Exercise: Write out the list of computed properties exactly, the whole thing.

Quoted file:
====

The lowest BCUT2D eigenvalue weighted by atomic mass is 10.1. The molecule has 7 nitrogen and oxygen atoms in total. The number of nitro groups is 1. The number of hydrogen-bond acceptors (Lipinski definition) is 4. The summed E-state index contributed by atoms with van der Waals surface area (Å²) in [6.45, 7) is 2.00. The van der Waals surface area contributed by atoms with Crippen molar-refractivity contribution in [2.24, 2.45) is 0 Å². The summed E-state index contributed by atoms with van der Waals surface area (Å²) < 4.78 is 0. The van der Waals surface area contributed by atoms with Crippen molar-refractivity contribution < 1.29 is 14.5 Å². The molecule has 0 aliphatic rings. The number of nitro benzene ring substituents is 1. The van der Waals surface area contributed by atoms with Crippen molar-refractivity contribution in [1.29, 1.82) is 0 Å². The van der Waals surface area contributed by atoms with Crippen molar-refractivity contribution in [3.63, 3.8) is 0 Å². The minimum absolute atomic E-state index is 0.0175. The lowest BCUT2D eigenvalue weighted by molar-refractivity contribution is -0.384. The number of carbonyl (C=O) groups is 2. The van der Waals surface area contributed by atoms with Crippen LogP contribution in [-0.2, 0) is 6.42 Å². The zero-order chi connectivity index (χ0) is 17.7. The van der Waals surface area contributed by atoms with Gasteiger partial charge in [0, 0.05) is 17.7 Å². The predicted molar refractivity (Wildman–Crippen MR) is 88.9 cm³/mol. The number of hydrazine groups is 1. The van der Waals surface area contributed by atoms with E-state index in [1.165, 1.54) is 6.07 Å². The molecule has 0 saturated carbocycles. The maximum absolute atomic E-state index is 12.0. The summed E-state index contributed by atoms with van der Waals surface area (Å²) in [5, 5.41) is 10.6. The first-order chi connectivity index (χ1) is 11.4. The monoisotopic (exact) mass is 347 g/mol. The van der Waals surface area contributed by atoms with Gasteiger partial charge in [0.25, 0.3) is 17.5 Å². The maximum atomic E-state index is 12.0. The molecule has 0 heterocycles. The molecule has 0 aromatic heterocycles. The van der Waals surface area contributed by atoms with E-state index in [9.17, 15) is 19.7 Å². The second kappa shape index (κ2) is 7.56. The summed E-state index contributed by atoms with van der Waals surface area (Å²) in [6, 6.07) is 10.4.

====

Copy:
The lowest BCUT2D eigenvalue weighted by atomic mass is 10.1. The molecule has 7 nitrogen and oxygen atoms in total. The number of nitro groups is 1. The number of hydrogen-bond acceptors (Lipinski definition) is 4. The summed E-state index contributed by atoms with van der Waals surface area (Å²) in [6.45, 7) is 2.00. The van der Waals surface area contributed by atoms with Crippen molar-refractivity contribution in [2.24, 2.45) is 0 Å². The summed E-state index contributed by atoms with van der Waals surface area (Å²) < 4.78 is 0. The van der Waals surface area contributed by atoms with Crippen molar-refractivity contribution < 1.29 is 14.5 Å². The molecule has 0 aliphatic rings. The number of nitro benzene ring substituents is 1. The van der Waals surface area contributed by atoms with Crippen molar-refractivity contribution in [1.29, 1.82) is 0 Å². The van der Waals surface area contributed by atoms with Crippen molar-refractivity contribution in [3.63, 3.8) is 0 Å². The minimum absolute atomic E-state index is 0.0175. The lowest BCUT2D eigenvalue weighted by molar-refractivity contribution is -0.384. The number of carbonyl (C=O) groups is 2. The van der Waals surface area contributed by atoms with Crippen LogP contribution in [-0.2, 0) is 6.42 Å². The zero-order chi connectivity index (χ0) is 17.7. The van der Waals surface area contributed by atoms with Gasteiger partial charge in [0, 0.05) is 17.7 Å². The predicted molar refractivity (Wildman–Crippen MR) is 88.9 cm³/mol. The number of hydrazine groups is 1. The van der Waals surface area contributed by atoms with E-state index in [1.165, 1.54) is 6.07 Å². The molecule has 0 saturated carbocycles. The maximum absolute atomic E-state index is 12.0. The summed E-state index contributed by atoms with van der Waals surface area (Å²) in [5, 5.41) is 10.6. The first-order chi connectivity index (χ1) is 11.4. The monoisotopic (exact) mass is 347 g/mol. The van der Waals surface area contributed by atoms with Gasteiger partial charge in [0.25, 0.3) is 17.5 Å². The maximum atomic E-state index is 12.0. The molecule has 0 heterocycles. The molecule has 0 aromatic heterocycles. The van der Waals surface area contributed by atoms with E-state index in [9.17, 15) is 19.7 Å². The second kappa shape index (κ2) is 7.56. The summed E-state index contributed by atoms with van der Waals surface area (Å²) in [6, 6.07) is 10.4.